SOMA – A novel user-centric technology to tackle chronic pain

Chronic pain is the unseen giant among health afflictions, quietly eclipsing the impact of heart disease, cancer, and diabetes combined. In America, this translates to a staggering one in five people living with this relentless condition. This rise signals an urgent call to action, as the current prospects for those suffering are far from promising: While traditional pharmacological treatment approaches are adequate for acute pain, they fall short when it comes to chronic conditions—often leading to much more invasive procedures. Regrettably, even the most aggressive treatments, such as spinal cord surgeries or radiofrequency ablation, fail to alleviate the suffering for over half of the patients treated, resulting in countless individuals enduring pain for years, or even decades, without suitable relief. Why do most treatments for Chronic Pain fail? The answer may well be within the brain. Emerging neuroscience research suggests that chronic pain is fundamentally different from acute pain, stemming from alterations in brain circuits that govern learning. This suggests that for many, chronic pain could be less an unhealed injury and more a learned persistent pattern. This insight reveals why conventional treatments, which target the periphery, but not the brain, are so often inefficient. Effective approaches, like cognitive and behavioural therapies, can alter the brain's response to pain, but access to such treatments is scarce, leaving many without the appropriate care.

Recognizing this gap, our interdisciplinary team at Brown University—comprising neuroscientists, physicians, and software engineers—has spent the last two years developing SOMA. SOMA represents a cutting-edge fusion of user-centric technology and neurobiological research designed to dismantle the barriers of chronic pain management. Through an intuitive smartphone app, SOMA harnesses user-input data on symptoms and medication, alongside cognitive assessments and mind-body exercises that are currently being developed into an engaging and informative digital therapeutic. The data are used in mechanistic computational models and machine learning algorithms to predict individual pain trajectories and treatment outcomes, in order to inform users about their pain trends, develop digital phenotypes and biomarkers and tailor interventions to an individual's needs. The first version of SOMA recently released to the App stores has already garnered over 1500 users, many of whom have battled chronic pain for over a decade. Our project has received several prizes and grants and was featured in the news. Through SOMA we aspire to empower patients and to transform chronic pain care into a personalized, efficacious, and universally accessible service, providing long-sought relief for countless individuals.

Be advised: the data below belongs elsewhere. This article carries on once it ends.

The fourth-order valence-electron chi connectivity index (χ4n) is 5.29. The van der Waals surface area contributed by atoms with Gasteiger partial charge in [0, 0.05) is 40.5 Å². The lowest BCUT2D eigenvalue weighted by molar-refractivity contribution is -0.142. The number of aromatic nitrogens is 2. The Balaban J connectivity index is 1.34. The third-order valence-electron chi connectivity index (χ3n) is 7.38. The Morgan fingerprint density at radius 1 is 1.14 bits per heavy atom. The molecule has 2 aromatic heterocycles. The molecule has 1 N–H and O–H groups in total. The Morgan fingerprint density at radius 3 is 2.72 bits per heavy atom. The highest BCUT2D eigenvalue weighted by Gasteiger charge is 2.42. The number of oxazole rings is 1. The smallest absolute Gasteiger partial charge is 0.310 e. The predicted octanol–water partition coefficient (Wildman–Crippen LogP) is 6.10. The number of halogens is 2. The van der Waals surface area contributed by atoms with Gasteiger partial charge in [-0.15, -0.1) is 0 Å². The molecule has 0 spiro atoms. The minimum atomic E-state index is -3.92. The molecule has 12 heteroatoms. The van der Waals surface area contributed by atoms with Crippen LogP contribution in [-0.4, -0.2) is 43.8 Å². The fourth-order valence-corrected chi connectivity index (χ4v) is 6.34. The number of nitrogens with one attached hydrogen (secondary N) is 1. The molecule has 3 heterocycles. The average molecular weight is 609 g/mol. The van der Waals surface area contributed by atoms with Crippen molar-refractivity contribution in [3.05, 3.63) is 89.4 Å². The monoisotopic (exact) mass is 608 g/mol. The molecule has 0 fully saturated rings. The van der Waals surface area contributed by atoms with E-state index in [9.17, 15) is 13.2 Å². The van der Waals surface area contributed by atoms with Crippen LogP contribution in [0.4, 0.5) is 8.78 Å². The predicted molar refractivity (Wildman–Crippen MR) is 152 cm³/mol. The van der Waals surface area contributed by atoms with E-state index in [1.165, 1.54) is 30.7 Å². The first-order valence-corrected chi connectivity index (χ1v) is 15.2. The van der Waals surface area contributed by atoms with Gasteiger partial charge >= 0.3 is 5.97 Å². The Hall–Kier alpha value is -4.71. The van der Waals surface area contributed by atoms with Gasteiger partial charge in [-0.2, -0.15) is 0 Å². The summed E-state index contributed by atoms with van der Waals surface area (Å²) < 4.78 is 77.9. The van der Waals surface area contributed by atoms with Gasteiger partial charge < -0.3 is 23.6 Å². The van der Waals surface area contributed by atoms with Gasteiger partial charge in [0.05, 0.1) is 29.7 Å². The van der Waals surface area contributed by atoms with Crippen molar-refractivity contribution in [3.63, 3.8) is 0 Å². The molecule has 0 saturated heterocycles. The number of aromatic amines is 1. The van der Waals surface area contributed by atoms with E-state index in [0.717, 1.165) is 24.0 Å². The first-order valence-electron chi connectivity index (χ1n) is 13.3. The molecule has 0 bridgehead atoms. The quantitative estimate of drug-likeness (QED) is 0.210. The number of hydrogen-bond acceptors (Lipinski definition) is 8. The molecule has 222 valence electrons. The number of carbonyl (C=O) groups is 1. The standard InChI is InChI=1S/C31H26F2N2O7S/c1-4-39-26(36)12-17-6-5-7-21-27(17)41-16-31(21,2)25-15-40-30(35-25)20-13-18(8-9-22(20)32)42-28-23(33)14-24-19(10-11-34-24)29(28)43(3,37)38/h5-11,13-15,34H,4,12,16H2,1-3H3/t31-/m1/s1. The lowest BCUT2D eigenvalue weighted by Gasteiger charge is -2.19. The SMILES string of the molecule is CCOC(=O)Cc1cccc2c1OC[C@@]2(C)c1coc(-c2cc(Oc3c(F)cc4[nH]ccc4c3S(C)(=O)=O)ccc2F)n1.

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Prof. Dr. Frederike Petzschner

Chloe Zimmerman

Bradfoard Roarr

Find the full team here


Recent Updates on SOMA:

February 2021: Work on SOMA begins

October 2021: SOMA get accepted into the NEMIC Med Tech Leadership Program

May 2022: SOMA win’s the Pitch Competitions of the Med Tech Leadership Program (Award: 500 USD) Here are pictures of the event and the announcement from NEMIC 

June 2022: SOMA gets accepted into the NEMIC Activate Program (Award: 15 000 USD)

August: 2022: A Science Project around SOMA receives funding from the NIH COBRE  (Funding: 250 000 USD)

March 2023: A paper on SOMA is published as a PrePrint 

March 2023: SOMA is released on the Google Play and Apple App Store (Link: AppStore and GooglePlayStore)

April 2023: The first external clinical study was launched on SOMA

April 2023: Press Release

May 2023: Boston Globe covers SOMA

August 2023: Funding from the COBRE was renewed (Funding: 200 000 USD)

August 2023: SOMA receives the BBII Award (Funding: 100 000 USD)

September 2023: SOMA get accepted into the MIT Faculty Founder Program (Award: 10 000 USD)
October 2023: SOMA reaches over 1500 downloads for the App Stores



Research Leads

  • Frederike Petzschner

    Assistant Professor of Psychiatry and Human Behavior, Co-Director, BRAINSTORM Program

Project Staff

  • Benjamin Andrew

    Senior Research Assistant

  • Bradford Roarr

    Senior Research Software Engineer

  • Louis Rakovich

    Rhode Island School of Design